Friday, September 18, 2009


Leading Means Going First

Rev. Bill prvides and extensive quote that he summarizes this way:
One of the ideas that strikes me is that the pastor and leaders in a congregation have to be the ones to lead the change if transformation is to take place.
That is a powerful, powerful statement, and one fraught with terrible implication.

I'll just briefly explore on related question and answer. "What transformation?" Well, what pops to my mind is the personal one wrought by the Holy Spirit in our lives. So our primary call as leaders in the church is to be transformed into the image of Christ.

So, if that is the case, what are we as leaders to spend most of our time doing? - Talking to church consultants or reading scripture? Rev. Bill is a fellow Presbyterian - imagine the majority of a Session meeting devoted to prayer and study and personal accountability, and not to budgets and committee reports. What would the church look like? (Here is an answer from my perspective - I'd be willing to stay in Session meetings that lasted until 11PM if that was the case)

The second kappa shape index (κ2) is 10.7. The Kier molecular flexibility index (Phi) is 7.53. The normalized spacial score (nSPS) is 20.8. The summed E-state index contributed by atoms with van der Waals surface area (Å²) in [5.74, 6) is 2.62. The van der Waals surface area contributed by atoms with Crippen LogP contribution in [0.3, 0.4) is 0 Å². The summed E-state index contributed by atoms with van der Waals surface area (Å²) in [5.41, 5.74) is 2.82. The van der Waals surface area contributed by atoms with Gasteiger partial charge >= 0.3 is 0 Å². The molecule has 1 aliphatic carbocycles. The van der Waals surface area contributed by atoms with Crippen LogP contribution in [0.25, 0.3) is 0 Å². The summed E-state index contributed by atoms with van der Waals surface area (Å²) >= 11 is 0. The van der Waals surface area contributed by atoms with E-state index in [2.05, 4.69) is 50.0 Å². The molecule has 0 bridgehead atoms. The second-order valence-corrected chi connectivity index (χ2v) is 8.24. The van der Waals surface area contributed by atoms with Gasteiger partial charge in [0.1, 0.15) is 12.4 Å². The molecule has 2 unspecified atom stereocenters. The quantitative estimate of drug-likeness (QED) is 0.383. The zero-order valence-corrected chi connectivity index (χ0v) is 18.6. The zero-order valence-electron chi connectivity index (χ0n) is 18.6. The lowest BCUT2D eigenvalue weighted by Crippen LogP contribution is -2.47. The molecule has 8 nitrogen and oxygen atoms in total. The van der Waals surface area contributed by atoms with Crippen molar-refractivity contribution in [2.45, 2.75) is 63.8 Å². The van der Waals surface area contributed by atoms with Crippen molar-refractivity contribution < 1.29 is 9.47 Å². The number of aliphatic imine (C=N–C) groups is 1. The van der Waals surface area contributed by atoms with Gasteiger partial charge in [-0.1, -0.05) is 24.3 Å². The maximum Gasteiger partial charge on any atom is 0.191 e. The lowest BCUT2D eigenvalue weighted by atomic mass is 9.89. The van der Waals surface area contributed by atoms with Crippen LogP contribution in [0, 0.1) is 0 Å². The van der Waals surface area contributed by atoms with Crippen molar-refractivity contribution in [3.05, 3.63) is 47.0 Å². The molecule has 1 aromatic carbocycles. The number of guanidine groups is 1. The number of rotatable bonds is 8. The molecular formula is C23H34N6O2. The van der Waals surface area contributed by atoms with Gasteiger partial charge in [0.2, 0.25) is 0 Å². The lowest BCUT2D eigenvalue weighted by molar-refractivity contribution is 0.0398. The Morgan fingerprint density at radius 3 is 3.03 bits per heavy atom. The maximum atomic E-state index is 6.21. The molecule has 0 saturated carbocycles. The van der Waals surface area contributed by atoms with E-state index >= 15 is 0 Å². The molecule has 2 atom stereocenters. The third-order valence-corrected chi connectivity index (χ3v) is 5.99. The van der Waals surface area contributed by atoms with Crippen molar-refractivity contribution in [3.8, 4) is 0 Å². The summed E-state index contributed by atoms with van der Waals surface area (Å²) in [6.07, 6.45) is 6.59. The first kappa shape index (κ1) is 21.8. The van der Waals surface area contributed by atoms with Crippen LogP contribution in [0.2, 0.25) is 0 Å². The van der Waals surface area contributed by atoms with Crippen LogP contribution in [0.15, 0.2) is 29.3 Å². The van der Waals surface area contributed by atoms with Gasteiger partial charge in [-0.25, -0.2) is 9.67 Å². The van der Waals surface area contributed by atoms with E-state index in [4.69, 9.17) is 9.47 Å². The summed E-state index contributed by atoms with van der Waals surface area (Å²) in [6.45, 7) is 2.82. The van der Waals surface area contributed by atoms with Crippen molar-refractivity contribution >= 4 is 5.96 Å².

For those churches that elect their leadership, what would that process look like if the initial effort was to find people who were mature disciples, and not necessarily great business, or other, leaders?

Why do we assume things would not run smoothly under the situation I have just described? More importantly, should they? For insight, you might want to read this book.)

I long for a church that builds God's people and not itself.

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